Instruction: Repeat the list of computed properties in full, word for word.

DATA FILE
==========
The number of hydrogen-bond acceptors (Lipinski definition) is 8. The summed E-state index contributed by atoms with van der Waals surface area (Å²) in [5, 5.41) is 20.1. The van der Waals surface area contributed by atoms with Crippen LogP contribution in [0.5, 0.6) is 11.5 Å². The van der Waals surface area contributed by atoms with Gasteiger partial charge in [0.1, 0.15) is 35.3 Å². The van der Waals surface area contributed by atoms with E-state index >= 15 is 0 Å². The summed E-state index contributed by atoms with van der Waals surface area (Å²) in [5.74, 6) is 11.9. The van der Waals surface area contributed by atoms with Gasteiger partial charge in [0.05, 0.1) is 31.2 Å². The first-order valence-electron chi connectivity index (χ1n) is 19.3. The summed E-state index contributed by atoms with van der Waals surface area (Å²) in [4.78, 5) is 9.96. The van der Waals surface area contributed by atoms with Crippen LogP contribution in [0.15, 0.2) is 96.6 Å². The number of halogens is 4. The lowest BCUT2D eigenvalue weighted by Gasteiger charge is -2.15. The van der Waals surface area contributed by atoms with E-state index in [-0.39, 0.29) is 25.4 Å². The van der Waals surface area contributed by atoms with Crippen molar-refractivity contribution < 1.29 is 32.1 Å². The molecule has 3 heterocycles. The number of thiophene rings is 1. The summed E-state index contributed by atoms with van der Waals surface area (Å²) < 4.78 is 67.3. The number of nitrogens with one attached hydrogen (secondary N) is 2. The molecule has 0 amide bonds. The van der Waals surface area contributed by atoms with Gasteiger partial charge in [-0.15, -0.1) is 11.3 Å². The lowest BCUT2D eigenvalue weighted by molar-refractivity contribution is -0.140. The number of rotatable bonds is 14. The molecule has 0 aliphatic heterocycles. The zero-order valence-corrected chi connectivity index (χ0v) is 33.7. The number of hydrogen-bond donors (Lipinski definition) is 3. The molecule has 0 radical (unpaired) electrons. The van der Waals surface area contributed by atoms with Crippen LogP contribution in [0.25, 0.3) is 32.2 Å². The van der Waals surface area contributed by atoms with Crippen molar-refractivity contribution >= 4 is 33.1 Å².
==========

The number of hydrogen-bond acceptors (Lipinski definition) is 8. The summed E-state index contributed by atoms with van der Waals surface area (Å²) in [5, 5.41) is 20.1. The van der Waals surface area contributed by atoms with Crippen LogP contribution in [0.5, 0.6) is 11.5 Å². The van der Waals surface area contributed by atoms with Gasteiger partial charge in [0.1, 0.15) is 35.3 Å². The van der Waals surface area contributed by atoms with E-state index >= 15 is 0 Å². The summed E-state index contributed by atoms with van der Waals surface area (Å²) in [5.74, 6) is 11.9. The van der Waals surface area contributed by atoms with Gasteiger partial charge in [0.05, 0.1) is 31.2 Å². The first-order valence-electron chi connectivity index (χ1n) is 19.3. The summed E-state index contributed by atoms with van der Waals surface area (Å²) in [4.78, 5) is 9.96. The van der Waals surface area contributed by atoms with Crippen LogP contribution in [0.15, 0.2) is 96.6 Å². The number of halogens is 4. The lowest BCUT2D eigenvalue weighted by Gasteiger charge is -2.15. The van der Waals surface area contributed by atoms with E-state index in [-0.39, 0.29) is 25.4 Å². The van der Waals surface area contributed by atoms with Crippen molar-refractivity contribution < 1.29 is 32.1 Å². The molecule has 3 heterocycles. The number of thiophene rings is 1. The summed E-state index contributed by atoms with van der Waals surface area (Å²) < 4.78 is 67.3. The number of nitrogens with one attached hydrogen (secondary N) is 2. The molecule has 0 amide bonds. The van der Waals surface area contributed by atoms with Gasteiger partial charge in [-0.15, -0.1) is 11.3 Å². The lowest BCUT2D eigenvalue weighted by molar-refractivity contribution is -0.140. The number of rotatable bonds is 14. The molecule has 0 aliphatic heterocycles. The zero-order valence-corrected chi connectivity index (χ0v) is 33.7. The number of hydrogen-bond donors (Lipinski definition) is 3. The molecule has 0 radical (unpaired) electrons. The van der Waals surface area contributed by atoms with Crippen LogP contribution in [0.25, 0.3) is 32.2 Å². The van der Waals surface area contributed by atoms with Crippen molar-refractivity contribution >= 4 is 33.1 Å².